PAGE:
Take for instance this recent gem by Australian cartoonist Mark Knight, who proudly displayed his damning masterpiece on Twitter, that depicts a ghoulish caricature of Williams evidently throwing a fit high enough to levitate her off the ground, as her wiry tresses are bundled in a shock of electrification.
Is this supposed to be amusing to White males that can’t stand the hell out of the Black woman who looks unapologetically Black, with the rack of biceps that they can only dream into existence when they box their way through the cushion-clad rings at country clubs?
Are we inlined to consider that the blonde-haired woman a few paces away — with the well-illustrated boobs and all the other features that echo righteous femininity is none other than celebrated nemesis Maria Sharapova?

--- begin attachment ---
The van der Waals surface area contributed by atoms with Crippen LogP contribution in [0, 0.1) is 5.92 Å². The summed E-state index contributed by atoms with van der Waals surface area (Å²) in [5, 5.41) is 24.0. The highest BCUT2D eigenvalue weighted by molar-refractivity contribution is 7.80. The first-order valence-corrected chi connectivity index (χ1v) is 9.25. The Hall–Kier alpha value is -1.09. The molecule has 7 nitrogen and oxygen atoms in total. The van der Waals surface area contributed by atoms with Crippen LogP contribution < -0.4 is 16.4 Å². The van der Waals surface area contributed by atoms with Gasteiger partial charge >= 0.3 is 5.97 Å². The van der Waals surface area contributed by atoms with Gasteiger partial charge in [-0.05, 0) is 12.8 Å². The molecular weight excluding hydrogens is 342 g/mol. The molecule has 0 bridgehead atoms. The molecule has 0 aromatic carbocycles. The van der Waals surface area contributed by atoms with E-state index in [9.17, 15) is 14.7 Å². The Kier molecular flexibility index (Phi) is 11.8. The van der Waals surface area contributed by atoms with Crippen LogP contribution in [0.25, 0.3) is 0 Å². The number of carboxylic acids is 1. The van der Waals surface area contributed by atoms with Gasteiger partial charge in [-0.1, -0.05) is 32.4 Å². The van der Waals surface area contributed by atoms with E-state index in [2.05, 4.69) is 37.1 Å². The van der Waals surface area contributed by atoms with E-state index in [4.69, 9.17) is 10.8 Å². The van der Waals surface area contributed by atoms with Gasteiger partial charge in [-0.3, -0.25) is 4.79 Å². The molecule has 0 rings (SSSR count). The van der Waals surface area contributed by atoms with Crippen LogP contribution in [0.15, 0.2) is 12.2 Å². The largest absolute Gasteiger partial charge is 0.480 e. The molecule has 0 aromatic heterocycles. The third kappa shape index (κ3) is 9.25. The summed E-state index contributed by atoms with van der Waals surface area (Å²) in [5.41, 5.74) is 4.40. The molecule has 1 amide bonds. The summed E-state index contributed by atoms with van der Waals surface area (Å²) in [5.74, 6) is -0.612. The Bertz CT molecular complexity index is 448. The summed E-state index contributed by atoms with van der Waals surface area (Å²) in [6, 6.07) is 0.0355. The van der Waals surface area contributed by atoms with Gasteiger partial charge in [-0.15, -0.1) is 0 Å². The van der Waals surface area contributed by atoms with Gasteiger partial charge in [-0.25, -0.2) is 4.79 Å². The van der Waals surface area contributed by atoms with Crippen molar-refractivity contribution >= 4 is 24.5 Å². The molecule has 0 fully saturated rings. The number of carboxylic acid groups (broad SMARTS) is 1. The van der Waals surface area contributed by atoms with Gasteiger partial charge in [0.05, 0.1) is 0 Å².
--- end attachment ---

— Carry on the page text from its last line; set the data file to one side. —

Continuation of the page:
This is the woman that dudes salivates for, because of her globally viable template and the fact that she can literally do no wrong in anyone’s eyes. Sharapova was suspended for doping, and she spent that welcomed vacation attending business school at Harvard University!
Williams is a first -class athlete, who has tirelessly overcome unfathomable challenges that weren’t just regulated to the courts, but outside the lines, where there are no limits, and crowds can chant racially offensive verses at two young Black women and their father, who sacrificed everything to demonstrate the exact definition of the American Dream.